Football madness takes over

  • Nation
  • Tuesday, 15 Jun 2004


PETALING JAYA: The television set is booked, the football jersey is out of the closet and the beers are chilling in the fridge.  

Euro Cup fever is here and football fans are glued to the idiot box to catch the live telecast of the much-awaited games, mostly after midnight. 

One 20-year-old student was so engrossed that he lost his sneakers and favourite football boots to thieves. 

“I was very excited when watching the match on Sunday and I forgot to lock the gate. Thieves came in, ransacked our shoe cabinet and stole my favourite soles. I didn’t hear a thing,” said Mas Arif Mohd Harun. 

Fortunately, most fans only have to deal with bleary eyes and groggy heads as they try to juggle football nights and working days. 

For Roy Lee, 43, who is in sales, coffee helps him struggle through the day after a couple of hours of sleep. 

The most complete Euro2004 coverage from The Star

“I have problems getting up but my office knows that I am a die-hard fan. The boss minds, of course,” he said. 

“Football is a priority and football is life,” said Lee who is ready to take half-days off from work to ensure he does not miss important matches. 

For non-football mad wives or girlfriends, the football season is often dreaded as they feel neglected by their partners. 

Fortunately for Lee, his wife of 10 years is “immune” to his football madness.  

A Red Devils fan since he was 11-years-old, he used to take his wife to Britain for two weeks just to watch the English Premier League.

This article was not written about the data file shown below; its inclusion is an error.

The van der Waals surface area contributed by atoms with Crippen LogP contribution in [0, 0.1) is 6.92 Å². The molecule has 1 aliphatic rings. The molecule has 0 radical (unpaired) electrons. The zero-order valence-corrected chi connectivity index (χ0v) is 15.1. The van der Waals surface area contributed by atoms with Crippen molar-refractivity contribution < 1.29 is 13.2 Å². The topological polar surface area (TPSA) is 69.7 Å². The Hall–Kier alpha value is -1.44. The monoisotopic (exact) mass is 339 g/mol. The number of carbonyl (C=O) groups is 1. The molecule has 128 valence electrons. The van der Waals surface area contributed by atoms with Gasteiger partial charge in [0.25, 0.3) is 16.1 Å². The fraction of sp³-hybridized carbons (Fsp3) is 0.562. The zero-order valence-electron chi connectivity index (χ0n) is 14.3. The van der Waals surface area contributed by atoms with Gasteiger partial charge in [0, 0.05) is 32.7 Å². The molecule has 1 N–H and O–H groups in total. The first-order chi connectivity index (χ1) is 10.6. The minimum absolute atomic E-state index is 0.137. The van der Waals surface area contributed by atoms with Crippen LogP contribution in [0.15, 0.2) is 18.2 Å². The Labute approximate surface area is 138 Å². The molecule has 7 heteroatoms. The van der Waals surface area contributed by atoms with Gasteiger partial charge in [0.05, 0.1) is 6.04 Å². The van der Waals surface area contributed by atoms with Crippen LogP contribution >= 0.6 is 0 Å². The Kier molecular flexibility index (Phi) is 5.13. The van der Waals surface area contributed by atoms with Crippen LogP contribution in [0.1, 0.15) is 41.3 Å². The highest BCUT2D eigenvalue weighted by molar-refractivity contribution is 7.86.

Information Technology consultant Yoong Juan Lin, 24, is glad the matches are held after midnight because this does not disrupt her time with her boyfriend Jonah Lau, 28. 

“I understand his need to watch football because he loves it,” she said. 

However, if you have a spouse who is also football mad, life is bliss. 

Managing director Joy Rajaratnam and her husband James Sundram, both 59, have been watching the games together for years. 

Her husband’s job is to get the snacks ready and they woke up at 2am to catch Monday’s match. They cheered on their favourite teams in the television room while their grown-up son slept. 

“Our son only watches when his team plays but we never miss a game,” said Joy, who added that she hoped France would be the Euro Cup 2004 winner “as they are the best team to watch as evident from today’s (yesterday's) match”. 

She favoured Portugal but after they lost against Greece on Sunday she jumped ship and supports the boys in blue. 

When asked whether her schedule of waking up at 2am and then going to bed at 4.30am would affect her work, Joy said “I am the boss so it doesn’t really matter if I am late but my staff better be at work on time!” 

Not all football diehards have problems with getting to work. 

“If you’re a football fan you will have no problem adjusting your routine for the matches,” said 38-year-old secretary from Kuala Lumpur who wants to be only known as Mike,  

He said he slept at 6pm on Sunday and woke up at midnight to catch the 2.30am France vs England game yesterday. 

He has pinned up the match scorecard published in The Star Euro 2004 special pullout to keep score. 

“As a fan, you keep tab on how the teams that are not your favourites fare. I also catch up with friends and we discuss and analyse the matches. We usually meet at the pubs or the many 24-hours eateries which telecast the matches,” he said. 

On serious betting, he said those who are into it, would know how to contact the bookies or runners. 

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